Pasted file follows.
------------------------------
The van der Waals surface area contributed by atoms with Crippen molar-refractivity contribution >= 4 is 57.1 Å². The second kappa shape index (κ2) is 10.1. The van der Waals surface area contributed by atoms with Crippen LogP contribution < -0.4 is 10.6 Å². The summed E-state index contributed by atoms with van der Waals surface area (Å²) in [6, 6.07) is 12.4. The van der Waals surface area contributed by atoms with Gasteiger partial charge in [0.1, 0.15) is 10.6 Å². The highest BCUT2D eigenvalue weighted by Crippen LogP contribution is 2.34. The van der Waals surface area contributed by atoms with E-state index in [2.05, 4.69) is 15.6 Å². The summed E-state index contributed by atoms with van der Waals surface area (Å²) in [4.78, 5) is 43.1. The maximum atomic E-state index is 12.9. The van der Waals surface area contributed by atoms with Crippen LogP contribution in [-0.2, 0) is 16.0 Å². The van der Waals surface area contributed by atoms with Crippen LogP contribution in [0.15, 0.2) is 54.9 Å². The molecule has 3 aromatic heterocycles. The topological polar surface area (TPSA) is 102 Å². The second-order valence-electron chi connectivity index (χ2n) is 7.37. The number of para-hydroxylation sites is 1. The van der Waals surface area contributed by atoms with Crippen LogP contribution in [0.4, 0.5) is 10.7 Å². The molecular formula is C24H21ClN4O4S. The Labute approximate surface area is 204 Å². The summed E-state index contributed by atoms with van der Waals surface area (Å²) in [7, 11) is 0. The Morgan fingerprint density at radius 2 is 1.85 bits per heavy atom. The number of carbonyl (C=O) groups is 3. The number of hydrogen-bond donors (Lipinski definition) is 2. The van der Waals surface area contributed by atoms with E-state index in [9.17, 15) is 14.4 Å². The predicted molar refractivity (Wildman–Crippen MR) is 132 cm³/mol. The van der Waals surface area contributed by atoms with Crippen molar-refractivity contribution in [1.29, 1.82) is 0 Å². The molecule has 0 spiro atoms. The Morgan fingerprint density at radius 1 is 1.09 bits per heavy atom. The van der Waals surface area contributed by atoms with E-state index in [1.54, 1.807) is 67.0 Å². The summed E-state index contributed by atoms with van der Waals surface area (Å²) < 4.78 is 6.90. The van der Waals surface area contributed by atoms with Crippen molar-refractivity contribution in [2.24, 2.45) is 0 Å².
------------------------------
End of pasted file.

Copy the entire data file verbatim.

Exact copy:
The van der Waals surface area contributed by atoms with Crippen molar-refractivity contribution >= 4 is 57.1 Å². The second kappa shape index (κ2) is 10.1. The van der Waals surface area contributed by atoms with Crippen LogP contribution < -0.4 is 10.6 Å². The summed E-state index contributed by atoms with van der Waals surface area (Å²) in [6, 6.07) is 12.4. The van der Waals surface area contributed by atoms with Gasteiger partial charge in [0.1, 0.15) is 10.6 Å². The highest BCUT2D eigenvalue weighted by Crippen LogP contribution is 2.34. The van der Waals surface area contributed by atoms with E-state index in [2.05, 4.69) is 15.6 Å². The summed E-state index contributed by atoms with van der Waals surface area (Å²) in [4.78, 5) is 43.1. The maximum atomic E-state index is 12.9. The van der Waals surface area contributed by atoms with Crippen LogP contribution in [-0.2, 0) is 16.0 Å². The van der Waals surface area contributed by atoms with Crippen LogP contribution in [0.15, 0.2) is 54.9 Å². The molecule has 3 aromatic heterocycles. The topological polar surface area (TPSA) is 102 Å². The second-order valence-electron chi connectivity index (χ2n) is 7.37. The number of para-hydroxylation sites is 1. The van der Waals surface area contributed by atoms with Crippen LogP contribution in [0.4, 0.5) is 10.7 Å². The molecular formula is C24H21ClN4O4S. The Labute approximate surface area is 204 Å². The summed E-state index contributed by atoms with van der Waals surface area (Å²) in [7, 11) is 0. The Morgan fingerprint density at radius 2 is 1.85 bits per heavy atom. The number of carbonyl (C=O) groups is 3. The number of hydrogen-bond donors (Lipinski definition) is 2. The van der Waals surface area contributed by atoms with E-state index in [9.17, 15) is 14.4 Å². The predicted molar refractivity (Wildman–Crippen MR) is 132 cm³/mol. The van der Waals surface area contributed by atoms with Crippen molar-refractivity contribution in [1.29, 1.82) is 0 Å². The molecule has 0 spiro atoms. The Morgan fingerprint density at radius 1 is 1.09 bits per heavy atom. The van der Waals surface area contributed by atoms with E-state index in [1.54, 1.807) is 67.0 Å². The summed E-state index contributed by atoms with van der Waals surface area (Å²) < 4.78 is 6.90. The van der Waals surface area contributed by atoms with Crippen molar-refractivity contribution in [2.24, 2.45) is 0 Å².